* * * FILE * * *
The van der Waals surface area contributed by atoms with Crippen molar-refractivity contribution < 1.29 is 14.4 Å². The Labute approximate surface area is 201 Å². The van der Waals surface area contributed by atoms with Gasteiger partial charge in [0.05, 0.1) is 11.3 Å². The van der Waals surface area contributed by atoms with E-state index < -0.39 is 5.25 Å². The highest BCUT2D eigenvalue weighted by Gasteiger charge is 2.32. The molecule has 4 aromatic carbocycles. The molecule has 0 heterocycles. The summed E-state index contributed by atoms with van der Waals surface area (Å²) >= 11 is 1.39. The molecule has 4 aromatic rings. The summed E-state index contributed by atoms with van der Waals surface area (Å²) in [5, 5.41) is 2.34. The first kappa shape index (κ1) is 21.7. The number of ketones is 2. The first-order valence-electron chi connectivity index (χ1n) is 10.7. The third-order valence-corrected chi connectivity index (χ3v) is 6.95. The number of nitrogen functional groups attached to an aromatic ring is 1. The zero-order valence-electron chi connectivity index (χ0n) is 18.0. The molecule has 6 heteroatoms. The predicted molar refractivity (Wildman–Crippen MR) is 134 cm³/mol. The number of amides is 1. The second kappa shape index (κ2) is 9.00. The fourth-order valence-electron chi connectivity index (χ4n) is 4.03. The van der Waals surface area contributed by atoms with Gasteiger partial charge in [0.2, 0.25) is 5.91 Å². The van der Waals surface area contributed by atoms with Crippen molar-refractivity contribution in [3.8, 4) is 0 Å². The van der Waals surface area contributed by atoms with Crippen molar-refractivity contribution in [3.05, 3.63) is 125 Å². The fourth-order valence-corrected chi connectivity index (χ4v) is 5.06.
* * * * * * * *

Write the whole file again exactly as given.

The van der Waals surface area contributed by atoms with Crippen molar-refractivity contribution < 1.29 is 14.4 Å². The Labute approximate surface area is 201 Å². The van der Waals surface area contributed by atoms with Gasteiger partial charge in [0.05, 0.1) is 11.3 Å². The van der Waals surface area contributed by atoms with E-state index < -0.39 is 5.25 Å². The highest BCUT2D eigenvalue weighted by Gasteiger charge is 2.32. The molecule has 4 aromatic carbocycles. The molecule has 0 heterocycles. The summed E-state index contributed by atoms with van der Waals surface area (Å²) >= 11 is 1.39. The molecule has 4 aromatic rings. The summed E-state index contributed by atoms with van der Waals surface area (Å²) in [5, 5.41) is 2.34. The first kappa shape index (κ1) is 21.7. The number of ketones is 2. The first-order valence-electron chi connectivity index (χ1n) is 10.7. The third-order valence-corrected chi connectivity index (χ3v) is 6.95. The number of nitrogen functional groups attached to an aromatic ring is 1. The zero-order valence-electron chi connectivity index (χ0n) is 18.0. The molecule has 6 heteroatoms. The predicted molar refractivity (Wildman–Crippen MR) is 134 cm³/mol. The number of amides is 1. The second kappa shape index (κ2) is 9.00. The fourth-order valence-electron chi connectivity index (χ4n) is 4.03. The van der Waals surface area contributed by atoms with Gasteiger partial charge in [0.2, 0.25) is 5.91 Å². The van der Waals surface area contributed by atoms with Crippen molar-refractivity contribution in [3.8, 4) is 0 Å². The van der Waals surface area contributed by atoms with Crippen molar-refractivity contribution in [3.05, 3.63) is 125 Å². The fourth-order valence-corrected chi connectivity index (χ4v) is 5.06.